The 75-year-old protester who was pushed by an officer during a demonstration in Buffalo, New York, is not able to walk, according to his attorney.
“I am not at liberty to elaborate at this time other than to confirm that his skull was fractured. While he is not able to walk yet, we were able to have a short conversation before he became too tired. He is appreciative of all of the concern about him but he is still focused on the issues rather than himself,” Martin Gugino’s attorney, Kelly Zarcone, told CNN in a statement.
The attorney previously said that Gugino suffered a fractured skull after the incident.
Video footage showed riot police shouting at him to get back before one of them pushed Gugino. He then appeared to stumble backwards, hitting his head as he fell. About 10 seconds later, medics are seen tending to him amid chaos and yelling.
Zarcone also released a statement from Gugino, who is a longtime activist, in saying that “I think it’s very unnecessary to focus on me. There are plenty of other things to think about besides me.”
“Barring something unusual and unforeseen, I don’t expect much change at all this week” in Gugino’s condition, the attorney remarked.
The two officers involved in the fracas were suspended after the video went viral on social media. They have been since charged with second-degree assault.
Mayor Byron Brown told CBS News on Sunday that law enforcement officers are trained to use common sense while on duty, but he said that the two officers erred.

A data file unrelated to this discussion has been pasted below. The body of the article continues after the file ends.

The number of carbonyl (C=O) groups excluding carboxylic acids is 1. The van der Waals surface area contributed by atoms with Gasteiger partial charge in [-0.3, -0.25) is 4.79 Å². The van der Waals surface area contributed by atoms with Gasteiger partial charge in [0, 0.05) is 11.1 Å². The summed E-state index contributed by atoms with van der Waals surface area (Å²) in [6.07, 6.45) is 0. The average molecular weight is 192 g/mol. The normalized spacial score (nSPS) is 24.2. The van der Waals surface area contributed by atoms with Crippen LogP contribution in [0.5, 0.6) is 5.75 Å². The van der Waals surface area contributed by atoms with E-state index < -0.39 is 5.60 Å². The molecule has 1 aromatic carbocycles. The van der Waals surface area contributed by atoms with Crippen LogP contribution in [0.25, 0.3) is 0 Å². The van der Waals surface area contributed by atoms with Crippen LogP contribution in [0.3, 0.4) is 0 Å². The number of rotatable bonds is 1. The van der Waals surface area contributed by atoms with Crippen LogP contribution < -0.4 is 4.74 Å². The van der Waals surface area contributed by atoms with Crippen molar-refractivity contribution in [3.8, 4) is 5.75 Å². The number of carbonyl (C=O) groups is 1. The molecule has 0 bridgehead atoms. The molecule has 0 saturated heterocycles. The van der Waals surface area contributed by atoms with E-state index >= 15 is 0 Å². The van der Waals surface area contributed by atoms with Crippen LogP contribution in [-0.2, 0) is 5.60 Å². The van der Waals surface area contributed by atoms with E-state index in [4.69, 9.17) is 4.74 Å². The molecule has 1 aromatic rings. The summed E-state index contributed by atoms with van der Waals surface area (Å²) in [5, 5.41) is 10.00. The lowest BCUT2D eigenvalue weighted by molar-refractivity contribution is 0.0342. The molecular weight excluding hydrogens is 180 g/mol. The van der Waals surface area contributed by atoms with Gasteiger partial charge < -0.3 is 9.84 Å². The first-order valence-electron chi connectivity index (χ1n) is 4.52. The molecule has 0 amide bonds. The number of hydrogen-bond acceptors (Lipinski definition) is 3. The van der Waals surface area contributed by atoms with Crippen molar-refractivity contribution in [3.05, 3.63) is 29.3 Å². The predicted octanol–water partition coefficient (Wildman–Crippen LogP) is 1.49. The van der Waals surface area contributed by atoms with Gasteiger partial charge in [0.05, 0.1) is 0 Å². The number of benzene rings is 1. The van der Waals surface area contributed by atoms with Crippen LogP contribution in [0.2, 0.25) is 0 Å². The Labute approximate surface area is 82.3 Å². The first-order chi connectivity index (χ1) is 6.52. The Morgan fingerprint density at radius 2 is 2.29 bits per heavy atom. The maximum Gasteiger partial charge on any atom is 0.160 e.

“I don’t believe common sense was used” in Gugino’s case, he said.
“I immediately thought about: Is he gonna be okay?” Brown asked when he saw the footage. “But then had to reach out very quickly to the management of the Buffalo Police Department to try to make sense of what I had seen.”
In the interview, the mayor said he believes the two officers weren’t deliberately trying to harm Gugino.
The situation was “moving very quickly,” Brown told the broadcaster. “People in every single profession can make a mistake, and that mistake doesn’t mean that an intention to mislead is what occurred.”
But Brown previously told news outlets that Gugino was told by police to leave the area several times, and he noted that there was a curfew in effect.
“One of the things that happened before was conflict among protesters and there was a danger of fights breaking out, and police felt it was important to clear that scene for the safety of protesters,” said Brown.
After he fell, medics attended to Gugino “within seconds,” Brown remarked. “We saw violence, we saw vandalism, we saw fires being set, we saw looting, we saw rioting,” he said. “And I imposed a curfew for eight o’clock to prevent that kind of violence and danger to our community.”